EU Lobs New Set of Antitrust Charges at Google

 
 
By Todd R. Weiss  |  Posted 2016-07-14 Print this article Print
 
 
 
 
 
 
 
Google, EU, European Union, Vestager, antitrust, online search, search results, AdSense for Search

The latest charges include allegations that Google's search results favor its own search findings over those of competitors.

The European Union has filed another round of antitrust charges against Google as the EU continues its efforts to try to rein in what it sees as unfair business tactics used by the search giant as it battles its competitors in the global marketplace.

The latest charges, the third group of allegations made by the EU against Google since early 2015, were announced on July 14 in a statement by Margrethe Vestager, EU antitrust chief. The problem with the company's behavior, said Vestager, is that Google, as the dominant search company in the world, allegedly uses its size and muscle to unfairly harm competitors while benefitting its own businesses.

In Europe, Google has a 90 percent market share in general Internet search services and about an 80 percent share in the placement of search advertising on third-party Websites, according to the EU.

"Dominance is not a problem under EU competition law," said Vestager. "However, it is illegal to abuse a powerful market position by restricting competition, either in the market where the company is dominant or in neighboring markets."

The latest EU investigations involve Google's comparison shopping service, as well as its methods of placing search advertisements and its controls on how its competitors can place search advertisements on third-party Websites, the agency stated. "It is our preliminary view that both aspects break EU competition law."

The investigations into these issues have lingered since April 2015 when the EU raised earlier concerns, said Vestager. "Those investigations have turned up new evidence, which reinforces our initial view that Google abuses its dominant position by favoring its own comparison shopping service. It strengthens our case."

An example is that for product-related queries, "Google's comparison shopping product is systematically displayed prominently at the top of the search results," getting better play than results for competing companies, she wrote. "And this happens no matter whether it is the most relevant response to the query."

These alleged actions by Google, wrote Vestager, "have harmed consumers, who get the results that Google wants them to see, not necessarily the ones that are most relevant. And we believe that Google has held back innovation, because rivals knew that however good their service, it would never be as visible as Google's."

Google's "AdSense for Search" service also raises concerns for the EU in how the company places search advertising on third-party Websites through contracts set up with the largest sites for retailers and other companies, according to Vestager.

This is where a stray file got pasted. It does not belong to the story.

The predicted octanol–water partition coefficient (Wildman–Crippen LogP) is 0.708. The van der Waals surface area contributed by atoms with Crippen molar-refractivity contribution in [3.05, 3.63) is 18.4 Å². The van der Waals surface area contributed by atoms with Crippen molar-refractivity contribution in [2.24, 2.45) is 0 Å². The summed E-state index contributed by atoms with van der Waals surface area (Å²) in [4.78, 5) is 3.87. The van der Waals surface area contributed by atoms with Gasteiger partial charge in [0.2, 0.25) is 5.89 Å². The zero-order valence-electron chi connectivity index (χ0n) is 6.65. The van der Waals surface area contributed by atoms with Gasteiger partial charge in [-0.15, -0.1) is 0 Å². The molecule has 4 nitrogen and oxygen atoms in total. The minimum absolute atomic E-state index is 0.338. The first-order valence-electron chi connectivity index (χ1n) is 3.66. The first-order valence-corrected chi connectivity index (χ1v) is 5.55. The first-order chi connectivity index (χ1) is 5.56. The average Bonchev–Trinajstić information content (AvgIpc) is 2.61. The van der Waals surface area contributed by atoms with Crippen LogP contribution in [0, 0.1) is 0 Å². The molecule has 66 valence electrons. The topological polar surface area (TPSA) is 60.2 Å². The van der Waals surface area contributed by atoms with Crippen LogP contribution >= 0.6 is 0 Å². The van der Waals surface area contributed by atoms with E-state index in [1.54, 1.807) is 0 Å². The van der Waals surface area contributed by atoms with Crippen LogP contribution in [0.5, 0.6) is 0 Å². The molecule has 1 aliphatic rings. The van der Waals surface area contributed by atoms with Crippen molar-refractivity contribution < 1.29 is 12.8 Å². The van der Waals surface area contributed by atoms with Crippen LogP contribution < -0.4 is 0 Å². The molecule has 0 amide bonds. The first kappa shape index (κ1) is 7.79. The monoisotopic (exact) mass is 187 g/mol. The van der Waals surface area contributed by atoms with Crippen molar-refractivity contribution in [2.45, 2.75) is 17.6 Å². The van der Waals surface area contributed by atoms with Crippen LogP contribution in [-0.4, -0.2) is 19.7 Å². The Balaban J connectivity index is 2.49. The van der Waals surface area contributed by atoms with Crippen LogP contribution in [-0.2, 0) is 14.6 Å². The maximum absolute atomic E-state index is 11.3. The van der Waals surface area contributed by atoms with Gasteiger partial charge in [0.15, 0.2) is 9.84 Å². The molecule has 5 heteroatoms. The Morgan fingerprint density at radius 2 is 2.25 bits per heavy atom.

The EU's "preliminary view [is] that for the last ten years, those contracts have restricted third-party Websites' ability to get search advertisements from Google's competitors," she wrote. "Some of those contracts included exclusivity clauses, which stopped third-party Websites [from] getting advertisements from other providers." The contracts also required Google's ads to be placed in "the most prominent—and profitable—space on the page for advertisements that came from Google," while also requiring that Google be given a voice in how to display competing ads on the rest of the third-party pages.

"We believe that these restrictions allowed Google to protect its very high market shares for search advertising," wrote Vestager. "They hindered competition and they stifled choice and innovation, to the detriment of consumers."

Google will now have a chance to respond to the latest EU allegations.

"We believe that our innovations and product improvements have increased choice for European consumers and promote competition," a Google spokesperson told eWEEK. "We'll examine the Commission's renewed cases and provide a detailed response in the coming weeks."

The EU, meanwhile, is still looking at other potential charges against Google, including whether the company favored its own services in other specialized areas, such as travel and local search, wrote Vestager. "We're also looking at complaints from news publishers and image providers on how Google uses their content. Those issues are also relevant to the Commission's on-going work on copyright reform in the context of our Digital Single Market project."

The EU is also still waiting for Google's reply to its previous comments on antitrust charges involving Android, which the agency raised in June. Google was given more time for its reply, which is now due in early September.

"Google is a company that has come up with some incredibly innovative products … that have changed people's lives for the better," wrote Vestager. "But that doesn't give it the right to deny others a fair chance to compete and innovate. So if the evidence shows that Google has broken the competition rules, we have a duty to act … so that European consumers and businesses have a wide choice of innovative products in the future."

Earlier in July, reports surfaced that the EU would be taking these actions. The EU had also slapped Google with fresh antitrust charges in April involving its Android mobile operating system.

The EU had formally charged Google with breaching EU antitrust rules by using its market dominance to impose unfair restrictions on Android handset makers and mobile network operators. Google denied those allegations.

Editor's Note: This story has been updated with a response from Google about the latest EU charges.

 

 
 
 
 
 
 
 
 
 
 
 
 
 

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